Nathaniel appears every bit the unremarkable high school senior – neither a stand-out in any arena, nor the type that gets bullied. He’s average. He flies under the radar. He’s rarely noticed unless he chooses to be.
But Nathaniel has a secret, one that makes him special, even magical. And the only person who knows about it is the girl he has a crush on: Ivy. Ivy has her own secrets, though she wears them for anyone who puts in the effort to see. Very few people put in the effort.
Hiraeth by Ian Donnell Arbuckle starts with protagonist Nathaniel saying that the anecdote he is about to relate is the closest he’s ever come to being intimate with a girl. That doesn’t mean what you think it means, and I think Mr. Arbuckle did a fantastic job of turning the concept of intimacy on its head and talking about it in a different way. At this point, and much through the first half, Ivy feels dangerous. There is a creeping sense that she will be Nathaniel’s undoing. What’s even better is that I felt the anxiety I imagine Nathaniel would feel, and yet I was just as helpless to resist as he is. I was as reluctantly drawn in and committed as the main character, and I could do nothing but continue on to my own doom.
The ending was a little muddled for me. I read it multiple times and I still had trouble figuring it out. I thought I understood the rules of Nathaniel’s magic, but based on how the ending reads I’m not sure I do. If I were to make a suggestion it would be to add a little more detail throughout to help clarify the mechanics of the magic, so that we know what’s at stake when something goes wrong.
Hiraeth has some truly beautiful language in it. The scenes of description are so seamlessly woven into the fabric of the story that you don’t feel like someone is describing something to you. You are simply seeing it. There were a few lines of word play that made me smile, most notably, “Her name was Ivy and she grew on me.” I thought that was delightful. And my most favorite piece of description came when Nathaniel found refuge in the girls bathroom, where he says, “Sometimes, on my own time during school hours, I liked to slip in there, just because it felt ever-so-slightly wrong. It wasn’t the perverse thrill of being discovered, because I knew I couldn’t be, but to sit in an empty place that was not meant for you – well, I recommend it.” That small and private feeling of satisfaction knowing you’re breaking the rule, but only a little, was so expertly delivered that I too, felt a wonderful guilt for being there with him.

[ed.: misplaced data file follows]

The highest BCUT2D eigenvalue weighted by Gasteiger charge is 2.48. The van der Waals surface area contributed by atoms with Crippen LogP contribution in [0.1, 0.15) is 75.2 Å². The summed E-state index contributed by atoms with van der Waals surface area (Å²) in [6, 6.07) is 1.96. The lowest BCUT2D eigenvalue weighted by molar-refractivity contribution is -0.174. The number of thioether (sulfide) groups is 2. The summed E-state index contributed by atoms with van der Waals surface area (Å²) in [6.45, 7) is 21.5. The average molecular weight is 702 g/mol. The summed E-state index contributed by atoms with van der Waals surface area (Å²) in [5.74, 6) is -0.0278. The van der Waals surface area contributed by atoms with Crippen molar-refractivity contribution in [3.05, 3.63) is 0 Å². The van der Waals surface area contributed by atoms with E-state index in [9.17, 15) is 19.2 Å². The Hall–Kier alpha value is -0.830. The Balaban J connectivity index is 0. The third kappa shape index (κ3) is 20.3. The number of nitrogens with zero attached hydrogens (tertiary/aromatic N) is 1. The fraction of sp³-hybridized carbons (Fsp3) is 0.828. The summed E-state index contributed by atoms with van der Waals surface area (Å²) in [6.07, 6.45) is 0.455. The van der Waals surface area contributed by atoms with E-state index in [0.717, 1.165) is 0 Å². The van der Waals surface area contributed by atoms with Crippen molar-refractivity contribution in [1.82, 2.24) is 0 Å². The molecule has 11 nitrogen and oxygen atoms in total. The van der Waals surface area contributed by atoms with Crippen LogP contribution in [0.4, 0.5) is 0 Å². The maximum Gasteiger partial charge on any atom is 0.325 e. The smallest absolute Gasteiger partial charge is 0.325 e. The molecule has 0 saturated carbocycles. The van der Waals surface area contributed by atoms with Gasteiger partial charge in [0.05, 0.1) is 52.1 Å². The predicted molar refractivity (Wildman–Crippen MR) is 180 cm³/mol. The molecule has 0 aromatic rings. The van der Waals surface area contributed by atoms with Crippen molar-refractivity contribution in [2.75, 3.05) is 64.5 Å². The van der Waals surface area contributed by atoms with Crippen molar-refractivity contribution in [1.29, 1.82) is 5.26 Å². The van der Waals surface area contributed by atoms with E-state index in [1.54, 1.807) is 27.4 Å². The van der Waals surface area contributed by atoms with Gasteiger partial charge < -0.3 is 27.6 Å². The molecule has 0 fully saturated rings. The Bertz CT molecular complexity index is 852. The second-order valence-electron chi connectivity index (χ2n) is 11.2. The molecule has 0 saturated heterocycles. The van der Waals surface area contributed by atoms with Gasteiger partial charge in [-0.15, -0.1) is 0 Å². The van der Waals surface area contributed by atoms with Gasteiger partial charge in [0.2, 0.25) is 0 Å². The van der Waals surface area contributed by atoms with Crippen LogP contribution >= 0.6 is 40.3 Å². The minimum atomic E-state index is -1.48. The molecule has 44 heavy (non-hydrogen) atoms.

One part high school story of unrequited love and one part exercise in magic realism, Hiraeth leaves the reader both curious and nostalgic. At multiple points in this story I was left to wonder what was happening, and where the story was going. In the final scene, few of these questions are answered. I felt I was missing something, in more than one way.
That may very well be the point. As I found out, the word “hiraeth” is a Welsh term with no direct translation that describes the feeling of missing home (yes, I looked it up .#unashamed). After reading the final scene, I did feel a confusion about the order of events, which at least partly stems from that questionable grasp of how Nathaniel’s magic worked. In fact, even Nathaniel doesn’t fully understand it.
But more than that, the entire story is imbued with this sense of longing, mostly for a halcyon, more innocent time. The sense throughout the story is that Nathaniel is at some level aware that his innocence is fading, culminating in the final scene where he literally has to say goodbye to what appears to be the last vestiges of his childhood.
This was one of the most unique pieces I’ve read so far, and the story touched me in such a way that I can’t help but overlook its small blemishes. I highly recommend Hiraeth by Ian Donnell Arbuckle, which you can read right here.
Official Kristine’s BRF Rating:
Photo courtesy of George Hiles via Unsplash.